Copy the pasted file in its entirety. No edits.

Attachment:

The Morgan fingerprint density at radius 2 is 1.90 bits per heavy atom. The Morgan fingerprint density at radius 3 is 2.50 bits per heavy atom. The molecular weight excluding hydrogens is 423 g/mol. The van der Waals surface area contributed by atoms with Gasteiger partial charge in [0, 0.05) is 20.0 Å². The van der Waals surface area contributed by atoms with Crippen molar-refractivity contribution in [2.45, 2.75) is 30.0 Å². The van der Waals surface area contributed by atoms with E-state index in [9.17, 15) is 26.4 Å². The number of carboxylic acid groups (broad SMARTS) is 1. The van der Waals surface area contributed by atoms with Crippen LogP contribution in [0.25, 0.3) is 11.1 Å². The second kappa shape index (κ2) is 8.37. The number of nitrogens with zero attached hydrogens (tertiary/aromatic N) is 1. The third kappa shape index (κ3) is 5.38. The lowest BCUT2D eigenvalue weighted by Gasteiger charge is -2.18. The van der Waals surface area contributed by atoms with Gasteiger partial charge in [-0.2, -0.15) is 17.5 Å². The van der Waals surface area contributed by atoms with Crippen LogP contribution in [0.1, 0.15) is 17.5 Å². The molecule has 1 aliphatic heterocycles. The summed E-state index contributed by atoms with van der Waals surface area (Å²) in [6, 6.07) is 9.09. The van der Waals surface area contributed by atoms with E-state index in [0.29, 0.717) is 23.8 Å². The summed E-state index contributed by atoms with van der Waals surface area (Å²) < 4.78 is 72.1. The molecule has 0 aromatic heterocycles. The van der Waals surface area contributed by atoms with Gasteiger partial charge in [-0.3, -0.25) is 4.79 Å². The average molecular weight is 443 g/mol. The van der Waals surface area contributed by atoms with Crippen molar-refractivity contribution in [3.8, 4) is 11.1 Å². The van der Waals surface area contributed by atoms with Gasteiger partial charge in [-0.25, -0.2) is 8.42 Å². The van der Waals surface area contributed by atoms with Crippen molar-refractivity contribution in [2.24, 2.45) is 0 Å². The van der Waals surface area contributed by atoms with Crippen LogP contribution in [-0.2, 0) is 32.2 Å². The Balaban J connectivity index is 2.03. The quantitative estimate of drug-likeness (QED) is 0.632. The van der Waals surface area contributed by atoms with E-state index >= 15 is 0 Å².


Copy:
The Morgan fingerprint density at radius 2 is 1.90 bits per heavy atom. The Morgan fingerprint density at radius 3 is 2.50 bits per heavy atom. The molecular weight excluding hydrogens is 423 g/mol. The van der Waals surface area contributed by atoms with Gasteiger partial charge in [0, 0.05) is 20.0 Å². The van der Waals surface area contributed by atoms with Crippen molar-refractivity contribution in [2.45, 2.75) is 30.0 Å². The van der Waals surface area contributed by atoms with E-state index in [9.17, 15) is 26.4 Å². The number of carboxylic acid groups (broad SMARTS) is 1. The van der Waals surface area contributed by atoms with Crippen LogP contribution in [0.25, 0.3) is 11.1 Å². The second kappa shape index (κ2) is 8.37. The number of nitrogens with zero attached hydrogens (tertiary/aromatic N) is 1. The third kappa shape index (κ3) is 5.38. The lowest BCUT2D eigenvalue weighted by Gasteiger charge is -2.18. The van der Waals surface area contributed by atoms with Gasteiger partial charge in [-0.2, -0.15) is 17.5 Å². The van der Waals surface area contributed by atoms with Crippen LogP contribution in [0.1, 0.15) is 17.5 Å². The molecule has 1 aliphatic heterocycles. The summed E-state index contributed by atoms with van der Waals surface area (Å²) in [6, 6.07) is 9.09. The van der Waals surface area contributed by atoms with E-state index in [0.29, 0.717) is 23.8 Å². The summed E-state index contributed by atoms with van der Waals surface area (Å²) < 4.78 is 72.1. The molecule has 0 aromatic heterocycles. The van der Waals surface area contributed by atoms with Gasteiger partial charge in [-0.3, -0.25) is 4.79 Å². The average molecular weight is 443 g/mol. The van der Waals surface area contributed by atoms with Crippen molar-refractivity contribution in [3.8, 4) is 11.1 Å². The van der Waals surface area contributed by atoms with Gasteiger partial charge in [-0.25, -0.2) is 8.42 Å². The van der Waals surface area contributed by atoms with Crippen molar-refractivity contribution in [2.24, 2.45) is 0 Å². The van der Waals surface area contributed by atoms with Crippen LogP contribution in [-0.2, 0) is 32.2 Å². The Balaban J connectivity index is 2.03. The quantitative estimate of drug-likeness (QED) is 0.632. The van der Waals surface area contributed by atoms with E-state index >= 15 is 0 Å².